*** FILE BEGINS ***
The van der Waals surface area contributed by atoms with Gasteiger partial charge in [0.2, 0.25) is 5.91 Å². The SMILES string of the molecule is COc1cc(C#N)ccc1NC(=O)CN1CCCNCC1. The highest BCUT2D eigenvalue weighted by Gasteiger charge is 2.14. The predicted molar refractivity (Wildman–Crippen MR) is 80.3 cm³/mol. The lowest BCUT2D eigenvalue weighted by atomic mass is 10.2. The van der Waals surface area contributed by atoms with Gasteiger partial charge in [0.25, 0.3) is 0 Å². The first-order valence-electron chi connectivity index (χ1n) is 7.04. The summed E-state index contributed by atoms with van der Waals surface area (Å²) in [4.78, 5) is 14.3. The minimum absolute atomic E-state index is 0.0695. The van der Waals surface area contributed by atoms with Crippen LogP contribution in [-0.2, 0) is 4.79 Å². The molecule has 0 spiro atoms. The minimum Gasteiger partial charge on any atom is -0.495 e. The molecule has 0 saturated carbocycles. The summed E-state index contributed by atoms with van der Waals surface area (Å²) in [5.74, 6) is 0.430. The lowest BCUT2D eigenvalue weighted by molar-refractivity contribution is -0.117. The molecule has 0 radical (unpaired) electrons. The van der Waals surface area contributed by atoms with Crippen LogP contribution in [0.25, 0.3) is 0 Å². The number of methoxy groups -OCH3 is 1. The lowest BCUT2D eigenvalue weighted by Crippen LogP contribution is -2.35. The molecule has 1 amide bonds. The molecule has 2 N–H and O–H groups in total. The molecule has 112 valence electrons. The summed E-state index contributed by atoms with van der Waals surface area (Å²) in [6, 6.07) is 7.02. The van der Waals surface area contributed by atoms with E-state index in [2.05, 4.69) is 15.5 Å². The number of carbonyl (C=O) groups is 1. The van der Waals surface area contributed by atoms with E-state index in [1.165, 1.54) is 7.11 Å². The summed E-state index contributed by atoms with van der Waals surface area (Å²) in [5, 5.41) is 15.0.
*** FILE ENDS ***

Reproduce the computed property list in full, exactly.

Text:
The van der Waals surface area contributed by atoms with Gasteiger partial charge in [0.2, 0.25) is 5.91 Å². The SMILES string of the molecule is COc1cc(C#N)ccc1NC(=O)CN1CCCNCC1. The highest BCUT2D eigenvalue weighted by Gasteiger charge is 2.14. The predicted molar refractivity (Wildman–Crippen MR) is 80.3 cm³/mol. The lowest BCUT2D eigenvalue weighted by atomic mass is 10.2. The van der Waals surface area contributed by atoms with Gasteiger partial charge in [0.25, 0.3) is 0 Å². The first-order valence-electron chi connectivity index (χ1n) is 7.04. The summed E-state index contributed by atoms with van der Waals surface area (Å²) in [4.78, 5) is 14.3. The minimum absolute atomic E-state index is 0.0695. The van der Waals surface area contributed by atoms with Crippen LogP contribution in [-0.2, 0) is 4.79 Å². The molecule has 0 spiro atoms. The minimum Gasteiger partial charge on any atom is -0.495 e. The molecule has 0 saturated carbocycles. The summed E-state index contributed by atoms with van der Waals surface area (Å²) in [5.74, 6) is 0.430. The lowest BCUT2D eigenvalue weighted by molar-refractivity contribution is -0.117. The molecule has 0 radical (unpaired) electrons. The van der Waals surface area contributed by atoms with Crippen LogP contribution in [0.25, 0.3) is 0 Å². The number of methoxy groups -OCH3 is 1. The lowest BCUT2D eigenvalue weighted by Crippen LogP contribution is -2.35. The molecule has 1 amide bonds. The molecule has 2 N–H and O–H groups in total. The molecule has 112 valence electrons. The summed E-state index contributed by atoms with van der Waals surface area (Å²) in [6, 6.07) is 7.02. The van der Waals surface area contributed by atoms with E-state index in [2.05, 4.69) is 15.5 Å². The number of carbonyl (C=O) groups is 1. The van der Waals surface area contributed by atoms with E-state index in [1.165, 1.54) is 7.11 Å². The summed E-state index contributed by atoms with van der Waals surface area (Å²) in [5, 5.41) is 15.0.